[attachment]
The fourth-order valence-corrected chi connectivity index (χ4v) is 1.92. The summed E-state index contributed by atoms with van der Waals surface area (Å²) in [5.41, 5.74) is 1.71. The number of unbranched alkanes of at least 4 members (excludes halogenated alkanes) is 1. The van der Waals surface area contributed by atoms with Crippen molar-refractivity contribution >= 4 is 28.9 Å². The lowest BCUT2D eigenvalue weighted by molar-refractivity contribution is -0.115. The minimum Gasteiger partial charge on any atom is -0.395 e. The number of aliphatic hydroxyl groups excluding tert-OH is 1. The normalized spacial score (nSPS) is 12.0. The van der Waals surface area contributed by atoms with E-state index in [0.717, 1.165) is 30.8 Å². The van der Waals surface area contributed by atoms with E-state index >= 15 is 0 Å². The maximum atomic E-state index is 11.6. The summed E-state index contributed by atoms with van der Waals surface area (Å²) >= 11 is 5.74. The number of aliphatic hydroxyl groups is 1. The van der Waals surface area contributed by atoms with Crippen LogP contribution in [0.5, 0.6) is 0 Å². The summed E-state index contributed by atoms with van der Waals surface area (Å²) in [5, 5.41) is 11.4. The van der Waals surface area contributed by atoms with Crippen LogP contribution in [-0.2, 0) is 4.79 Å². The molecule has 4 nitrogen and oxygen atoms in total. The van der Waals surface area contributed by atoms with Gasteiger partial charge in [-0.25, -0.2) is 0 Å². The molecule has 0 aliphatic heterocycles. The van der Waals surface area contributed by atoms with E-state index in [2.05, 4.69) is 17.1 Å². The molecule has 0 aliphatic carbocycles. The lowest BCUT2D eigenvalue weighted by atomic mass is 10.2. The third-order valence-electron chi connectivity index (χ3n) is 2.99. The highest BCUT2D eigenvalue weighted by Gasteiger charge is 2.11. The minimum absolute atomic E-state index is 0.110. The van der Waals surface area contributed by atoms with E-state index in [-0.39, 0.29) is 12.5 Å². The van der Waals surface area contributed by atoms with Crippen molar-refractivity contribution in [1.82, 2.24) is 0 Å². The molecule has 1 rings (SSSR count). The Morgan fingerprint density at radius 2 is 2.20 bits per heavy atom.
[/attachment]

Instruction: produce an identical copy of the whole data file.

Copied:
The fourth-order valence-corrected chi connectivity index (χ4v) is 1.92. The summed E-state index contributed by atoms with van der Waals surface area (Å²) in [5.41, 5.74) is 1.71. The number of unbranched alkanes of at least 4 members (excludes halogenated alkanes) is 1. The van der Waals surface area contributed by atoms with Crippen molar-refractivity contribution >= 4 is 28.9 Å². The lowest BCUT2D eigenvalue weighted by molar-refractivity contribution is -0.115. The minimum Gasteiger partial charge on any atom is -0.395 e. The number of aliphatic hydroxyl groups excluding tert-OH is 1. The normalized spacial score (nSPS) is 12.0. The van der Waals surface area contributed by atoms with E-state index in [0.717, 1.165) is 30.8 Å². The van der Waals surface area contributed by atoms with E-state index >= 15 is 0 Å². The maximum atomic E-state index is 11.6. The summed E-state index contributed by atoms with van der Waals surface area (Å²) >= 11 is 5.74. The number of aliphatic hydroxyl groups is 1. The van der Waals surface area contributed by atoms with Crippen LogP contribution in [0.5, 0.6) is 0 Å². The summed E-state index contributed by atoms with van der Waals surface area (Å²) in [5, 5.41) is 11.4. The van der Waals surface area contributed by atoms with Crippen LogP contribution in [-0.2, 0) is 4.79 Å². The molecule has 4 nitrogen and oxygen atoms in total. The van der Waals surface area contributed by atoms with Gasteiger partial charge in [-0.25, -0.2) is 0 Å². The molecule has 0 aliphatic heterocycles. The van der Waals surface area contributed by atoms with E-state index in [2.05, 4.69) is 17.1 Å². The molecule has 0 aliphatic carbocycles. The lowest BCUT2D eigenvalue weighted by atomic mass is 10.2. The third-order valence-electron chi connectivity index (χ3n) is 2.99. The highest BCUT2D eigenvalue weighted by Gasteiger charge is 2.11. The minimum absolute atomic E-state index is 0.110. The van der Waals surface area contributed by atoms with E-state index in [-0.39, 0.29) is 12.5 Å². The van der Waals surface area contributed by atoms with Crippen molar-refractivity contribution in [1.82, 2.24) is 0 Å². The molecule has 1 rings (SSSR count). The Morgan fingerprint density at radius 2 is 2.20 bits per heavy atom.